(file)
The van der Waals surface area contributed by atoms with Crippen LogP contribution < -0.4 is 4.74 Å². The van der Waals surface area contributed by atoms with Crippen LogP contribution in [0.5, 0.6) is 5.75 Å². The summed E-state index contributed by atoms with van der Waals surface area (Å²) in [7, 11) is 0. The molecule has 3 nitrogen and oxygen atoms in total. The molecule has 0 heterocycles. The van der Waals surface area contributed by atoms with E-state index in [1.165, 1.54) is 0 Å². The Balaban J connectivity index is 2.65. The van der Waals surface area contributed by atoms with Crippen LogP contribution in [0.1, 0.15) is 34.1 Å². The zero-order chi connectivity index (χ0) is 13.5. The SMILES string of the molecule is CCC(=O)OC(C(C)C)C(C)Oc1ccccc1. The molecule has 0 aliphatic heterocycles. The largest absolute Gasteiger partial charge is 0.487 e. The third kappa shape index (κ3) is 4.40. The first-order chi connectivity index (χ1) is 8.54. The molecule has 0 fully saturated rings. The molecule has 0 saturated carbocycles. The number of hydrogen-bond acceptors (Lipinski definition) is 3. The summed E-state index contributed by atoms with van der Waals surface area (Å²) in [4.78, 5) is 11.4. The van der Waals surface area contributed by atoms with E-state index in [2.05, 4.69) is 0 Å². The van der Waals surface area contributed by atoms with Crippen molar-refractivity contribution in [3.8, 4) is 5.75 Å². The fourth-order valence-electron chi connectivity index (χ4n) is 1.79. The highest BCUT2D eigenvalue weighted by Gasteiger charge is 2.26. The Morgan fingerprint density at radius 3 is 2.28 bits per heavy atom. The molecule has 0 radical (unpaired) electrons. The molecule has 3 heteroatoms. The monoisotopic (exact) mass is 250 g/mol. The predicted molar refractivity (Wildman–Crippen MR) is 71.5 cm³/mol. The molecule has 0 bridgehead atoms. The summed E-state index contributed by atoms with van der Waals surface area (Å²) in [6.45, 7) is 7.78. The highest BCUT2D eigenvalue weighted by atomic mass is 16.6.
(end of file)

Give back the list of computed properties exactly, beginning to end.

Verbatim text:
The van der Waals surface area contributed by atoms with Crippen LogP contribution < -0.4 is 4.74 Å². The van der Waals surface area contributed by atoms with Crippen LogP contribution in [0.5, 0.6) is 5.75 Å². The summed E-state index contributed by atoms with van der Waals surface area (Å²) in [7, 11) is 0. The molecule has 3 nitrogen and oxygen atoms in total. The molecule has 0 heterocycles. The van der Waals surface area contributed by atoms with E-state index in [1.165, 1.54) is 0 Å². The Balaban J connectivity index is 2.65. The van der Waals surface area contributed by atoms with Crippen LogP contribution in [0.1, 0.15) is 34.1 Å². The zero-order chi connectivity index (χ0) is 13.5. The SMILES string of the molecule is CCC(=O)OC(C(C)C)C(C)Oc1ccccc1. The molecule has 0 aliphatic heterocycles. The largest absolute Gasteiger partial charge is 0.487 e. The third kappa shape index (κ3) is 4.40. The first-order chi connectivity index (χ1) is 8.54. The molecule has 0 fully saturated rings. The molecule has 0 saturated carbocycles. The number of hydrogen-bond acceptors (Lipinski definition) is 3. The summed E-state index contributed by atoms with van der Waals surface area (Å²) in [4.78, 5) is 11.4. The van der Waals surface area contributed by atoms with E-state index in [2.05, 4.69) is 0 Å². The van der Waals surface area contributed by atoms with Crippen molar-refractivity contribution in [3.8, 4) is 5.75 Å². The fourth-order valence-electron chi connectivity index (χ4n) is 1.79. The highest BCUT2D eigenvalue weighted by Gasteiger charge is 2.26. The Morgan fingerprint density at radius 3 is 2.28 bits per heavy atom. The molecule has 0 radical (unpaired) electrons. The molecule has 3 heteroatoms. The monoisotopic (exact) mass is 250 g/mol. The predicted molar refractivity (Wildman–Crippen MR) is 71.5 cm³/mol. The molecule has 0 bridgehead atoms. The summed E-state index contributed by atoms with van der Waals surface area (Å²) in [6.45, 7) is 7.78. The highest BCUT2D eigenvalue weighted by atomic mass is 16.6.